Why Voters Are Still Supporting Trump

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Why is Donald Trump so resilient?

As 2023 draws to a close, the ex-president is on track to win the Republican nomination and beat Joe Biden next November.

If the election were today, Trump would get his second term.

Yet he’s charged with crimes that run a gamut from election interference to mishandling classified information.

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He’s under gag orders and lost a $5 million civil suit this year.

Why don’t voters care — or if they do, why are they rewarding Trump not punishing him?

A hint can be found in the work of a great historian who died last week, J.G.A. Pocock.

No one would call Pocock — who was raised in New Zealand, educated in Britain and taught for decades in the United States — a conservative (although, significantly, he supported Brexit).

As an historian, however, he rediscovered an alternative to liberalism.

That alternative was a kind of “republican” politics that lost out in 18th-century Britain but, across the Atlantic, led to the American Revolution.

In the decades before American independence, critics of the ruling clique in Parliament began calling themselves the “country party.”

They termed their opponents the “court party,” a label that evoked the same feelings as “elite” or “establishment” today.

The country party conceived of “corruption” as self-dealing by political insiders, who enriched themselves at the expense of ordinary citizens, awarding themselves economic privileges.

Thomas Jefferson and John Adams were both admirers of the leading exponent of country-party ideology, a colorful 18th-century British statesman named Henry St. John, Viscount Bolingbroke.

While Trump is often accused by the American establishment of being disloyal to the U.S. or soft on Russia, Bolingbroke really did intrigue with Britain’s superpower enemy France in hopes of overthrowing George I and restoring the Stuart line to the throne.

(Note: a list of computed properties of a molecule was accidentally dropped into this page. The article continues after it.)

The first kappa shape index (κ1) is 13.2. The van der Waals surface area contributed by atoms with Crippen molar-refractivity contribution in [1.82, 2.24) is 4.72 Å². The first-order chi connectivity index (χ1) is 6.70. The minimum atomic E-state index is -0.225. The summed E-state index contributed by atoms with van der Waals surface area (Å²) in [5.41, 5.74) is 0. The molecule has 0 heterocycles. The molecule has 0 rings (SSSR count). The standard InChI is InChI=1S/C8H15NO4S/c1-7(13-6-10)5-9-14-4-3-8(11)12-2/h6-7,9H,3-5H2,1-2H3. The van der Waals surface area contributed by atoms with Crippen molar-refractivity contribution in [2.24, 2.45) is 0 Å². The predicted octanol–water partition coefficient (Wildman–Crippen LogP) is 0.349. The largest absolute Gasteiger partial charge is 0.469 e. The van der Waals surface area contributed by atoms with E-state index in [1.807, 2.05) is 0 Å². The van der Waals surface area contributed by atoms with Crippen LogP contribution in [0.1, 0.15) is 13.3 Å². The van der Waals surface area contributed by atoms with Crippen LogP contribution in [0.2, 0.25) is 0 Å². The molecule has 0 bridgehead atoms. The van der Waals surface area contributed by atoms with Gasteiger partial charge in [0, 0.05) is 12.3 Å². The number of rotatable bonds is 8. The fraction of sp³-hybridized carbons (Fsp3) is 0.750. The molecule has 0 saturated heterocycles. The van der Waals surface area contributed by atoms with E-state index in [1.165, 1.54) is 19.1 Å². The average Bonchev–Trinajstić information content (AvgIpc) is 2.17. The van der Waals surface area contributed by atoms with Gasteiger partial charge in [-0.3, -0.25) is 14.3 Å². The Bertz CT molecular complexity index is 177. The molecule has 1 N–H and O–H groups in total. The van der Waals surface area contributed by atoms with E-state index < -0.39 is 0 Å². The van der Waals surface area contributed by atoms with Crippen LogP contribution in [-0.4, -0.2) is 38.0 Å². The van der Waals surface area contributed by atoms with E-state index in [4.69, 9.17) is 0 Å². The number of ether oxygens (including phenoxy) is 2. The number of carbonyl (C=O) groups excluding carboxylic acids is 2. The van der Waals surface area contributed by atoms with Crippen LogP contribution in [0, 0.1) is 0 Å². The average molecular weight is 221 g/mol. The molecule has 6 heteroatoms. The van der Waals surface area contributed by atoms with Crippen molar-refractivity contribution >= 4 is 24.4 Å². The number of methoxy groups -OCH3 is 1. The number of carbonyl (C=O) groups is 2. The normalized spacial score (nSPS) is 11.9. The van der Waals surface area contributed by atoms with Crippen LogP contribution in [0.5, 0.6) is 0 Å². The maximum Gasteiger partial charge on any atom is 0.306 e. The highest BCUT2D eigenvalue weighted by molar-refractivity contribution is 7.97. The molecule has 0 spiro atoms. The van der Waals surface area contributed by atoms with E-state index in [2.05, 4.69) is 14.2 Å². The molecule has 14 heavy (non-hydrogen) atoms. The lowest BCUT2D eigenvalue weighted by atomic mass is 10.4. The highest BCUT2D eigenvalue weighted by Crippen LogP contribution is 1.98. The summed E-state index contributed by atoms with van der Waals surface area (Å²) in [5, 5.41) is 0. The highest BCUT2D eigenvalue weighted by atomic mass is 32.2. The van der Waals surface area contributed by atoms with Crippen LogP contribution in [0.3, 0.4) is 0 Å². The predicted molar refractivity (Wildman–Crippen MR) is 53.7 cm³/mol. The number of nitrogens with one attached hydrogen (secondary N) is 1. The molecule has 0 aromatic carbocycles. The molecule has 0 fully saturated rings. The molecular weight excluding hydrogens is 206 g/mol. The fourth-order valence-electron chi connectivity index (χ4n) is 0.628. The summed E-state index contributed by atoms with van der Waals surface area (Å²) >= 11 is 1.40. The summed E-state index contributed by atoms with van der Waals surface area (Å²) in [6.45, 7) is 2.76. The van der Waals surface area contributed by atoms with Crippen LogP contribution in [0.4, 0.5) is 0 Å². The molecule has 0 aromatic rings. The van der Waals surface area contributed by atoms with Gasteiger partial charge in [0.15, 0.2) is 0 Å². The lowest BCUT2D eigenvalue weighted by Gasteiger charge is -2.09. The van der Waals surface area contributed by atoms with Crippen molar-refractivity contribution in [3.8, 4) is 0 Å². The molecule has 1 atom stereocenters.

Bolingbroke was a noted libertine as well; if “Access Hollywood” had existed back then, it’s easy to imagine Bolingbroke getting in trouble for saying the kinds of things that Trump has said, only the viscount might have said them in Latin.

But it wasn’t his reputation for hanky-panky or treason that impressed Jefferson and Adams.

They thought Bolingbroke was right about the British constitution being subverted by insider corruption and that saving freedom would require a leader above party — what Bolingbroke called a “patriot king,” an executive who was “anti-establishment,” as we’d say.

This is one reason our Founding Fathers were strongly opposed to the idea of political parties, even if, ironically, Jefferson and Adams would both become party leaders.

The country party was supposed to be a non-party, while the court party consisted of all the insiders, whether they called themselves Whigs or Tories, or now Democrats or Republicans.

The court party saw the country party as demagogic, disloyal, disorderly — a breeding ground for conspiracy theories and lawbreaking.

Partly because of Bolingbroke’s disgrace — including posthumous publications that attacked Christianity — country-party consciousness faded in Britain.

But not in America.

Country-party attitudes have been a recurrent feature of our politics in the 250 years since the Boston Tea Party.

In 2010, at the height of another self-described Tea Party, the political scientist Angelo Codevilla wrote an essay, which then became a book, called “The Ruling Class.”

He described the Obama-era Tea Party as a new manifestation of the country party, stirred to life by the bailouts that rescued financial insiders during the Great Recession.

Codevilla died two years ago, but another patriot scholar, George Mason University’s F.H. Buckley, continues to develop the idea of a modern country party.

Buckley says (SET ITAL)legal(END ITAL) corruption is what incites the country party against the court party.

Bill and Hillary Clinton, Barack Obama, and the Biden family all amassed millions through political connections — not their government salaries.

The court party thinks Trump personifies corruption, but unlike the Clintons, Obamas and Bidens, Trump and his family appear financially worse off as a result of political involvement.

Yet Trump’s character, like Bolingbroke’s, isn’t really what matters for the country party.

What’s important is their ability to express the feelings of the “country” — the people who didn’t enjoy the favor of the king and prime minister in Bolingbroke’s time and who get dismissed as deplorables by the corporate elite, educational establishment, mainstream media and permanent administrative state today.

Even Bolingbroke’s disdain for revealed religion finds an analogue in Trump’s impiety toward political correctness and the secular clerisy that enforces it.

Court-country is a more fundamental divide than conservative-liberal or Republican-Democrat, and it’s the source of Trump’s strength.

He’s resilient because Americans, from the Boston Tea Party onwards, have always preferred breaking the law to living under broken laws, and the charges against Trump are irrelevant to the struggles of ordinary people against a self-dealing yet self-righteous elite.

Aristocracy is the problem, and Americans will fight it with any weapon at hand — including Donald Trump.

Daniel McCarthy is the editor of Modern Age: A Conservative Review. To read more by Daniel McCarthy, visit www.creators.com

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